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Re: Lifespan of harvested yeast.
« Reply #8 on: March 05, 2010, 06:39:39 PM »
The last batch I did I poured about a gallon of cooled boiled water into the primary after I racked the beer and swirled it around.  Then I filled up a pint jar and put that right in the fridge.  The rest of it I poured into a big plastic pretzel container and let it settle overnight.  The I decanted the liquid into a 1 gallon jug and put it in the fridge, decanted again after 24 hours and poured the slurry into a small jar.

So what I've got is an ugly looking slurry jar and a small jar with a thin layer of very clean looking yeast at the bottom of it.
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Offline dean

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Re: Lifespan of harvested yeast.
« Reply #9 on: March 08, 2010, 05:56:29 AM »
I just saved some slurry from a batch that I left in the carboy for 5 weeks.  After siphoning the beer off I swirled and poured the slurry into two pint jars and 3 smaller vials which were half full of steril water.  After sitting in the fridge for half a day I looked at them, they all have 1/3 water on top, 1/3 yeast which is darker looking like peanut butter and 1/3 creamy white yeast at the bottom.  I'm not sure how I could separate it any further without losing the good yeast at the bottom?

Offline bluesman

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Re: Lifespan of harvested yeast.
« Reply #10 on: March 08, 2010, 07:45:17 AM »
I've never washed harvested yeast. I do the same as you Dean. I generally use about 2-3 Tbl of the harvested yeast to make a starter. I don't know what effect washing the yeast will have on the beer. Might have to try someday.
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Offline hankus

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Re: Lifespan of harvested yeast.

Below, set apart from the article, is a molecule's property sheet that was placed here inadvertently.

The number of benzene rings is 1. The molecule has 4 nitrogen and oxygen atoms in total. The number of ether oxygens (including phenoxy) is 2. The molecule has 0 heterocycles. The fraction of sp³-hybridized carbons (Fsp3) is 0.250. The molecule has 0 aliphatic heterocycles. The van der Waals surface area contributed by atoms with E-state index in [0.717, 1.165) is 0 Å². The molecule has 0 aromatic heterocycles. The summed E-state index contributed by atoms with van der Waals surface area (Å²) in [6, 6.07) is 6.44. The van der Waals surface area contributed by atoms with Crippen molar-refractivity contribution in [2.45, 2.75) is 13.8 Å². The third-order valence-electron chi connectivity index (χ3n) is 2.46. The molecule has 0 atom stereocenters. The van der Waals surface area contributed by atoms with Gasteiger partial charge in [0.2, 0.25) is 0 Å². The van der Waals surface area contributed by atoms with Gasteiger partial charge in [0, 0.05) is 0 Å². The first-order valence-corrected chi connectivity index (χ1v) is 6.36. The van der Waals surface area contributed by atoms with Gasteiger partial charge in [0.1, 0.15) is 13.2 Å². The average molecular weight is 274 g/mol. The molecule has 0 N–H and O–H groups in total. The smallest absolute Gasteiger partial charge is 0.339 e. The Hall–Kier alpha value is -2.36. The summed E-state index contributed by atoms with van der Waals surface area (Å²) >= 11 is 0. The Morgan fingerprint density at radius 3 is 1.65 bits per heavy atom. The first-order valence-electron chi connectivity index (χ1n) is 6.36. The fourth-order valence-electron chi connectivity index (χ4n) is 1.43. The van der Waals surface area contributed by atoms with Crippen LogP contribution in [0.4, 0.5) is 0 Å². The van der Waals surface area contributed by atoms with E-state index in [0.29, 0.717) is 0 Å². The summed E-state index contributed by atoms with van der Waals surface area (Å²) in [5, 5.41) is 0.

« Reply #11 on: March 09, 2010, 12:58:05 PM »
CONCLUSION from this thread (and similar)-U do NOT  (nor does anyone else) know how long YOUR yeast can be stored or the next one U save will live just as U do NOT know how fast U can drive on Dead man's curve on a rainy night-YMMV!!-save it until u need it and make a starter.

Offline dean

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Re: Lifespan of harvested yeast.
« Reply #12 on: March 10, 2010, 09:40:33 AM »
CONCLUSION from this thread (and similar)-U do NOT  (nor does anyone else) know how long YOUR yeast can be stored or the next one U save will live just as U do NOT know how fast U can drive on Dead man's curve on a rainy night-YMMV!!-save it until u need it and make a starter.

I think you can say that with a lot of the accepted norms, especially when brewing beer.   Look how opinion has changed with nearly every aspect of brewing already.  Everybody has an opinion and you know the rest of that saying... ;)  ;D

Offline dimik

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Re: Lifespan of harvested yeast.
« Reply #13 on: March 10, 2010, 02:46:05 PM »
I too keep yeast in sanitized jars for months and months without washing. Haven't had a problem making a starter with 6 month old slurry. Even pitched a jar of one month slurry without a starter and it made a great beer.
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Offline redbeerman

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Re: Lifespan of harvested yeast.
« Reply #14 on: March 10, 2010, 07:12:00 PM »
I too keep yeast in sanitized jars for months and months without washing. Haven't had a problem making a starter with 6 month old slurry. Even pitched a jar of one month slurry without a starter and it made a great beer.

Yep, my experience as well.